You name it, Jamie Richards has missed it. Parties, concerts, festivals, the lot.
But the Kiwi trainer of $5m All-Star Mile contender Probabeel has no regrets.
“Absolutely not,” Richards said. “Still made a lot of memories and had a lot of fun, but you got to be focused and get the job done at the same time.”
The job, in Richards’ case, an obsession to feed an insatiable “racing bug”.
Probabeel is battling for favouritism in the All-Star Mile. Picture: Getty ImagesSource:Getty Images
“I guess there’s been things over the years, where racing has come first and haven’t been able to be at functions or concerts or festivals or gatherings or whatever,” Richards said.
“Through university I was always working in the morning at the stable, probably missed out on a few things I would’ve liked to have done, but at the end of the day it’s all worked out pretty well.”
Richards cannot be at The Valley, due to travel restrictions, but the noted workaholic will find a “quiet spot” at Ellerslie, after a busy Auckland Cup Day, to watch the world’s richest mile.
His best mate and Melbourne-based Kiwi Brad Taylor, racing manager for Group 1-winning trainers Anthony and Sam Freedman, will be “keeping an eye on things” at The Valley.
“Probably a little bit easier,” Richards said, about watching the race from abroad.
“I guess you can’t really worry about things too much, you got to sit back and have faith in your staff and your horse, and she’s been doing a good job for us.”
Richards has 28 Group 1s as the face of the tangerine and blue Te Akau Racing operation, courtesy of Melody Belle (13), Avantage (seven) and Probabeel (three).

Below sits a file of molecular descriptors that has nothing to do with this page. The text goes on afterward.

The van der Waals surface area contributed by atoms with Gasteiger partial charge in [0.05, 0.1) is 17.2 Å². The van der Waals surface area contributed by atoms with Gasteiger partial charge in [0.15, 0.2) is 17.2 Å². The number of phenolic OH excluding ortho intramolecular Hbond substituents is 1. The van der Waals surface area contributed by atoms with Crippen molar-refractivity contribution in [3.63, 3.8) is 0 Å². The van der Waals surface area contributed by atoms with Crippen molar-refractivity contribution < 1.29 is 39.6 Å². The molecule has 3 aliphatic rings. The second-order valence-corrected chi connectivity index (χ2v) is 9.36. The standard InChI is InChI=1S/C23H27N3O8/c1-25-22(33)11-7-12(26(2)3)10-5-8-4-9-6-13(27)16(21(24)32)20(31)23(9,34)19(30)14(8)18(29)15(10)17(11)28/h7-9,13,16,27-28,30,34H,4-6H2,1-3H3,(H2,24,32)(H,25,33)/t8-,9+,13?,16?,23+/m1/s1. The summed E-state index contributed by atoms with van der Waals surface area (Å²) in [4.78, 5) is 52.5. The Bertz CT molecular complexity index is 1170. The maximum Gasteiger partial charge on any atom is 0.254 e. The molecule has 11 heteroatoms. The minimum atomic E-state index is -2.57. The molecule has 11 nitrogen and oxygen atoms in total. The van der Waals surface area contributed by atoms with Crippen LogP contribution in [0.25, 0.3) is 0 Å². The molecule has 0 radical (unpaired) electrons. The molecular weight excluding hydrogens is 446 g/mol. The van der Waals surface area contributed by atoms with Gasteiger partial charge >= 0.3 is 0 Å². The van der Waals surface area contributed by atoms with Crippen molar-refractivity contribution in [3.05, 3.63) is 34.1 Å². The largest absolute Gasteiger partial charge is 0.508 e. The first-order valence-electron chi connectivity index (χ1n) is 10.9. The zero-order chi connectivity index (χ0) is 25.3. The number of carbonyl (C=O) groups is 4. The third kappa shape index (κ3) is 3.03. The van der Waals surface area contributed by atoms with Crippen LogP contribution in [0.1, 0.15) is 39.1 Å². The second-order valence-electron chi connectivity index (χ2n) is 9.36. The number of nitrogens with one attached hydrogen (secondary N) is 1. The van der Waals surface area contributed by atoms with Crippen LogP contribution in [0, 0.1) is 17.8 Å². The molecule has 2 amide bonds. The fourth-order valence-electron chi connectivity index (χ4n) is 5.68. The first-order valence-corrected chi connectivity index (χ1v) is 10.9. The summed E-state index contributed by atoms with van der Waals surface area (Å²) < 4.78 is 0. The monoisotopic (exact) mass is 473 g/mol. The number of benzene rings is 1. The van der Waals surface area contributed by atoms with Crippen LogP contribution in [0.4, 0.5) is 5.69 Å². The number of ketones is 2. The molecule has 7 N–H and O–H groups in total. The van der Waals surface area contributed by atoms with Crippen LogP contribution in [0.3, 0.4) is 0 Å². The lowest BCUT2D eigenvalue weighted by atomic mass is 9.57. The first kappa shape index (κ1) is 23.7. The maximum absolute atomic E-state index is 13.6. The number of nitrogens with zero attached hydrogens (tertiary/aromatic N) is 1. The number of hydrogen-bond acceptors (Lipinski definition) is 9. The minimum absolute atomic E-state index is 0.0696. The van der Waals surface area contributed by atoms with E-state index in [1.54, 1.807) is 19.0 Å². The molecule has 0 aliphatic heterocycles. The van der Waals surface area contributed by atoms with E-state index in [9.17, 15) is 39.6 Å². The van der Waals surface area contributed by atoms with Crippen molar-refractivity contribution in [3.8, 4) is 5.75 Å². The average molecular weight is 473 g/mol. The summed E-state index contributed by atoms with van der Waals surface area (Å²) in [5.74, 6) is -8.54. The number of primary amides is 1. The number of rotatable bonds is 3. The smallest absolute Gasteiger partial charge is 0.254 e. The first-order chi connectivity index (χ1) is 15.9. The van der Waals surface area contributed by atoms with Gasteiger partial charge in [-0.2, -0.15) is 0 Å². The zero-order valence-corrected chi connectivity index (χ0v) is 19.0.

He could have 30 by the time Probabeel walks into the mounting yard, with Avantage and Melody Belle in the Bonecrusher Stakes at Ellerslie and Sword Of State odds-on to win the Sistema Stakes.
Richards has the stock to succeed, as trainer for powerful Te Akau Racing, and a work ethic to boot. The meticulous student of the craft is up 1.45am, to be at the stable two hours before anyone else.
Trainer Jamie Richards will watch the All-Star Mile from Ellerslie in New Zealand on Saturday. Picture: AAP ImageSource:AAP
“I think well, when no one else is around, it seems to be working so just keep doing it,” Richards said.
An almost forensic and external analysis of role model Chris Waller’s training techniques formed the foundation for Richards to crosscheck his own methods.
“I used to spend a lot of time going through how he was placing his horses,” Richards said.
“When they were trialling, how far they were trialling, how far their trials were apart, how long before they would head off to the races. I got a pretty good guide on how he was hopefully doing it, without knowing too much about the stable.”
Just as Waller, the greatest-ever trans-Tasman sporting export did, before ultimately setting up shop in Sydney, Richards too has grown fond of the Australian carnivals.
“We’re certainly looking at campaigning horses in Australia and would like to have more of a representation there, but you have to bring the right horses,” Richards said.
“We’ll just see how it all works out (the potential of a satellite stable), we’re enjoying travelling for the carnivals, at the moment. That’s what we’ll continue to do for the immediate future, who knows what’s going to happen in the long run.”
Originally published asKiwi Waller-clone already an All-Star
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